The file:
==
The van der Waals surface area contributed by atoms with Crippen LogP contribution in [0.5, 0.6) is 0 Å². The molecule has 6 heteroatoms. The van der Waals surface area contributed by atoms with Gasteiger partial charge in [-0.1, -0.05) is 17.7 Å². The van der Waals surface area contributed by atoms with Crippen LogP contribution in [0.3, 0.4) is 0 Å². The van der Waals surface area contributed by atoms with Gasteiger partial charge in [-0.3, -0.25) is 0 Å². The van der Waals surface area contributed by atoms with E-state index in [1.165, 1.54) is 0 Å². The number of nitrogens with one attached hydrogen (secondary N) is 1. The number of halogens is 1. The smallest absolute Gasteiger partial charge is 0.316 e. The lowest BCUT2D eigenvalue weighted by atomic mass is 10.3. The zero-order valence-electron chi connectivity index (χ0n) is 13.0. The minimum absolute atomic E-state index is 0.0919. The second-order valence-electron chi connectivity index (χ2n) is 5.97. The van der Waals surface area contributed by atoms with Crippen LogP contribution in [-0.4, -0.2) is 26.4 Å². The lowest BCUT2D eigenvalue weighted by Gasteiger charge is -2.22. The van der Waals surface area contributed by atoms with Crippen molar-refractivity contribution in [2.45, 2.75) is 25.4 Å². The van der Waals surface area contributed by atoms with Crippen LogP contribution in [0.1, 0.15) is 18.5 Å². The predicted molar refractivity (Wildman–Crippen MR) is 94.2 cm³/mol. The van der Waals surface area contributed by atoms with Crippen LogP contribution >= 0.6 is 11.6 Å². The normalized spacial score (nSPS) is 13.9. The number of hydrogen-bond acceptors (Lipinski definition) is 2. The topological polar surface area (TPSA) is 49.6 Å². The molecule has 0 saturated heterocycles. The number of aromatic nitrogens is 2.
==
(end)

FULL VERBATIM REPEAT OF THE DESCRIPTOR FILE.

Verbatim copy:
The van der Waals surface area contributed by atoms with Crippen LogP contribution in [0.5, 0.6) is 0 Å². The molecule has 6 heteroatoms. The van der Waals surface area contributed by atoms with Gasteiger partial charge in [-0.1, -0.05) is 17.7 Å². The van der Waals surface area contributed by atoms with Crippen LogP contribution in [0.3, 0.4) is 0 Å². The van der Waals surface area contributed by atoms with Gasteiger partial charge in [-0.3, -0.25) is 0 Å². The van der Waals surface area contributed by atoms with E-state index in [1.165, 1.54) is 0 Å². The number of nitrogens with one attached hydrogen (secondary N) is 1. The number of halogens is 1. The smallest absolute Gasteiger partial charge is 0.316 e. The lowest BCUT2D eigenvalue weighted by atomic mass is 10.3. The zero-order valence-electron chi connectivity index (χ0n) is 13.0. The minimum absolute atomic E-state index is 0.0919. The second-order valence-electron chi connectivity index (χ2n) is 5.97. The van der Waals surface area contributed by atoms with Crippen LogP contribution in [-0.4, -0.2) is 26.4 Å². The lowest BCUT2D eigenvalue weighted by Gasteiger charge is -2.22. The van der Waals surface area contributed by atoms with Crippen molar-refractivity contribution in [2.45, 2.75) is 25.4 Å². The van der Waals surface area contributed by atoms with Crippen LogP contribution in [0.1, 0.15) is 18.5 Å². The predicted molar refractivity (Wildman–Crippen MR) is 94.2 cm³/mol. The van der Waals surface area contributed by atoms with Crippen LogP contribution >= 0.6 is 11.6 Å². The normalized spacial score (nSPS) is 13.9. The number of hydrogen-bond acceptors (Lipinski definition) is 2. The topological polar surface area (TPSA) is 49.6 Å². The molecule has 0 saturated heterocycles. The number of aromatic nitrogens is 2.